• it is an "inherently cooperative model"[1] and you can see this in the "Default provision" section of the Limited Liability Partnerships Regulations 2001. It implements several (but not all) of the key cooperative values: voluntary membership, economic participation, member control and autonomy;
  • there was no requirement to file our rules, so we could fix initial mistakes fairly cheaply.

But there were drawbacks:

  • LLPs had poor support from banks. Initially, we failed to open a bank account because banks did not recognise LLPs. This has improved since Community Interest Companies (CICs) were introduced (because they also have letters in their company numbers), but even in 2007, some banks would not accept company numbers that contained letters. I thank Norwich and Peterborough Building Society's Cambridge branch for living up to their mutual status and patiently learning about LLPs in 2002 while helping us to open an account with them.
  • LLPs get fewer services from Companies House than Limited companies. While there is a helpful specialist LLP Team there, LLPs are excluded from key online services, but you have to use those online services to get discounts on filing fees. In effect, this means LLPs now pay higher filing fees than Ltd companies, although I think we don't file as many forms.
  • LLPs get poor support from HMRC. Because LLPs are taxed as ordinary partnerships, we have the same limited range of software for filing tax returns as ordinary partnerships and I don't think any of them are Free and Open Source Software. So, we have completed paper tax returns for all but one year to date. In effect, this means LLPs must complete their tax returns months earlier than Ltd companies.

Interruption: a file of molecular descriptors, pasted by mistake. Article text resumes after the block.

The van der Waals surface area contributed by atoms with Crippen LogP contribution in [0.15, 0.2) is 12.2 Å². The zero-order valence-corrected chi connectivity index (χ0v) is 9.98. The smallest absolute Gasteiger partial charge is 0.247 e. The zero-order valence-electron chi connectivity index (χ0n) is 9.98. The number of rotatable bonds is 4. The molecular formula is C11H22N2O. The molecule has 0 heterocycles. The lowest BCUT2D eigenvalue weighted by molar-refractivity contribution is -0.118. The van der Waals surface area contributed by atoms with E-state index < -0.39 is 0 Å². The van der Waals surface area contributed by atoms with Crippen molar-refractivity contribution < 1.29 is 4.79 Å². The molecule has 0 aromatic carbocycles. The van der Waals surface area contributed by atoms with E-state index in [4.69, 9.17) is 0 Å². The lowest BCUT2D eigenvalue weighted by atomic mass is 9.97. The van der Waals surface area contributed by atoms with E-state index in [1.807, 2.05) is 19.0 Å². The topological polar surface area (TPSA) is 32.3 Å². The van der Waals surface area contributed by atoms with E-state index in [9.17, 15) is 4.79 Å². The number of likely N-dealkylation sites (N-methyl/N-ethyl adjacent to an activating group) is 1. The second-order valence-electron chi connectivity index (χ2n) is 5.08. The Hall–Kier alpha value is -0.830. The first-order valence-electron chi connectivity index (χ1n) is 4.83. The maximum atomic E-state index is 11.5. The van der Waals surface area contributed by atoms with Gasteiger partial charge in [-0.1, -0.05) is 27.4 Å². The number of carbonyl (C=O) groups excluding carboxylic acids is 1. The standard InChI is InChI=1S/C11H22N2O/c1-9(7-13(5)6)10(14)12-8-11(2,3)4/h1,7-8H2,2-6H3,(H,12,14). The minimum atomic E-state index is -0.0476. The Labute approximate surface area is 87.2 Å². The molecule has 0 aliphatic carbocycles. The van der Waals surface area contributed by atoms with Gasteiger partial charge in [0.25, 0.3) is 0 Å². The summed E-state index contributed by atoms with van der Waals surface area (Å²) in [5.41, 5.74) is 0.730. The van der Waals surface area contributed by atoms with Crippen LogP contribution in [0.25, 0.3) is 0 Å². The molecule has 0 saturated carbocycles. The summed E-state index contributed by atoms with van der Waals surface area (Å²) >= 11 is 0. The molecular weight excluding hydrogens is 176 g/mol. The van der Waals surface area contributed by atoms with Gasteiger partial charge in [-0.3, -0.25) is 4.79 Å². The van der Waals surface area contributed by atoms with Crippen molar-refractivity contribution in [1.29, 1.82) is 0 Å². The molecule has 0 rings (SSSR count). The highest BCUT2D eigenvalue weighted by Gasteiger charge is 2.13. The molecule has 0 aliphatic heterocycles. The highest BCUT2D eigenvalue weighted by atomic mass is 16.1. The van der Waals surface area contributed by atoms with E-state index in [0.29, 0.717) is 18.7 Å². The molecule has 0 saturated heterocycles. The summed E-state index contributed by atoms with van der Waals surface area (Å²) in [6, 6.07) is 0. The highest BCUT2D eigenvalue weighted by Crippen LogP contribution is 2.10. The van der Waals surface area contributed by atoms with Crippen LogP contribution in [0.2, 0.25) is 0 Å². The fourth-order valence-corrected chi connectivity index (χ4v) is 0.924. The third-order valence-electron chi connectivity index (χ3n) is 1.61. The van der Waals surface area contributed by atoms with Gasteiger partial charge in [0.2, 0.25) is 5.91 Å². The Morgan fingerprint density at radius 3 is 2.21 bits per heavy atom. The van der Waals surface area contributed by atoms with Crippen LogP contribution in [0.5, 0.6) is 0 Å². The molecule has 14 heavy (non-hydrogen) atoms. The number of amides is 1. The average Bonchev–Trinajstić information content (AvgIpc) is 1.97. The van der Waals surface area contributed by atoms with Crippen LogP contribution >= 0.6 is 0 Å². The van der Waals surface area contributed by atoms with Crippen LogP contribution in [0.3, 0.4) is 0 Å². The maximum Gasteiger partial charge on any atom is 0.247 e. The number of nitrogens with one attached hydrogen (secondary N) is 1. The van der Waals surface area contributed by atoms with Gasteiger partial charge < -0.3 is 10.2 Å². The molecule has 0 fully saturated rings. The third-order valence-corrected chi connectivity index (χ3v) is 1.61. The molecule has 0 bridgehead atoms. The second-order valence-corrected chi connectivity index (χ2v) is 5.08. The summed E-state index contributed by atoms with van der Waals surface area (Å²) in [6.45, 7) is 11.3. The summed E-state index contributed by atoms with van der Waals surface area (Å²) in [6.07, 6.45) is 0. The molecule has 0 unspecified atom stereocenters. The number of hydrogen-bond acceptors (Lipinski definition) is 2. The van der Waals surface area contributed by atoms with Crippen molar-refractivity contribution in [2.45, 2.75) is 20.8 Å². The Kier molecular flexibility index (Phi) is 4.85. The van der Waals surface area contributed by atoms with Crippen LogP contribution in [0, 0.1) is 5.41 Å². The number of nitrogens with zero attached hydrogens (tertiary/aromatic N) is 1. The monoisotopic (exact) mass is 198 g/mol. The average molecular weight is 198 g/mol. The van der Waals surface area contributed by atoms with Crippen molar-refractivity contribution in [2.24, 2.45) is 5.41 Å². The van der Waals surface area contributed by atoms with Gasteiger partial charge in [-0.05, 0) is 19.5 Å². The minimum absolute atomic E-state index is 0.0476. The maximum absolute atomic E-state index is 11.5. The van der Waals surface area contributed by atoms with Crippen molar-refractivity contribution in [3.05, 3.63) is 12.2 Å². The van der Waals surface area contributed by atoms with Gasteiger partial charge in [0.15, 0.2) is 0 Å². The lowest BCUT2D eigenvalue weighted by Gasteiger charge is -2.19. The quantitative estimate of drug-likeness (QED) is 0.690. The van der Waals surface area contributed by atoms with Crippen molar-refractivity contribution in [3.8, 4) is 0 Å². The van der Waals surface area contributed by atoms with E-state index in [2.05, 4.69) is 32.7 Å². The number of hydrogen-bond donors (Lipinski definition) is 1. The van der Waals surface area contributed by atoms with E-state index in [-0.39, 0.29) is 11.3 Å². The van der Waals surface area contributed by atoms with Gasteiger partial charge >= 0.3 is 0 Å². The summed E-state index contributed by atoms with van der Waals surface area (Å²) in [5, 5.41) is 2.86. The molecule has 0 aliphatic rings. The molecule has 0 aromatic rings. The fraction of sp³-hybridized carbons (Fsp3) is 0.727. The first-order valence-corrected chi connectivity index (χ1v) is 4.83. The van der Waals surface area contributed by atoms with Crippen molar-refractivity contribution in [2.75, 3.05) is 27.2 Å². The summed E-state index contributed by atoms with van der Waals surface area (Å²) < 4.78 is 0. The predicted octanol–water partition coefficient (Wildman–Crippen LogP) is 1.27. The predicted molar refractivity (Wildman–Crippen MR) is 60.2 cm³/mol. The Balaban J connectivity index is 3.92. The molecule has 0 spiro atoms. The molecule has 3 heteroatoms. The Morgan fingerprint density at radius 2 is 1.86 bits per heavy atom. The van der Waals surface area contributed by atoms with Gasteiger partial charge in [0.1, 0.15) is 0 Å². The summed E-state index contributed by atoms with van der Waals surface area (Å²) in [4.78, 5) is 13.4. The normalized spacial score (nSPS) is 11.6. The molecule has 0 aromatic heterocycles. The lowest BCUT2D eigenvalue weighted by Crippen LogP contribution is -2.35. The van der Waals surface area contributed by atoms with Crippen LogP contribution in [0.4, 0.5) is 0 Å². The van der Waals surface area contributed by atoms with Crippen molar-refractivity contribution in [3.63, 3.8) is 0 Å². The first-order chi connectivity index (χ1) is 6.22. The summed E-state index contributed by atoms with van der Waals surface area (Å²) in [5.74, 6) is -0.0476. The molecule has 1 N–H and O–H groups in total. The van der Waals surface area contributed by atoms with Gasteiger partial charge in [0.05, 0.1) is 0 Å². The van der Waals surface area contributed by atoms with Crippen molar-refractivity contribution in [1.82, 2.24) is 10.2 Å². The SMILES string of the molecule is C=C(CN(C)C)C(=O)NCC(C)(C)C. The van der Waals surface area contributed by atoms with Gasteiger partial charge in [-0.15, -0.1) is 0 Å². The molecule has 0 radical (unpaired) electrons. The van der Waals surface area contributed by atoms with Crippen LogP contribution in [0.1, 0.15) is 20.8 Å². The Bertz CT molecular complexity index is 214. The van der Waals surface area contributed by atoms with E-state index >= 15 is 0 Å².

• LLPs are not always understood or promoted as an option by some Co-op Development Advisers and many Social Enterprise Advisers. I have been surprised by how many will tell us we cannot be a cooperative or a social enterprise because we are an LLP. In our region, Social Enterprise materials include phrases like "most Limited Liability Partnerships (LLP) are not eligible" before it even considers any rules!
  • Co-operativesUK questioned our worker co-op status three times: before we joined, when we joined and once since we've joined. [edit JA: Co-operativesUK checks all members are bona-fide co-ops. As the LLP model is/was a new model, we took special interest in this case.]
  • LLP co-ops seem to be generally uncommunicative about their cooperative rules and most LLP co-ops that I know are not members of any larger body. I feel that this is a consequence of the initial hostility from advisers. An LLP could lose a lot by describing how it implements cooperative principles and gain little, particularly because most seem to trade more with non-cooperatives than with other cooperatives. This leaves LLP co-ops "semi-detached" from the wider movement and fails to demonstrate the cooperative difference to them.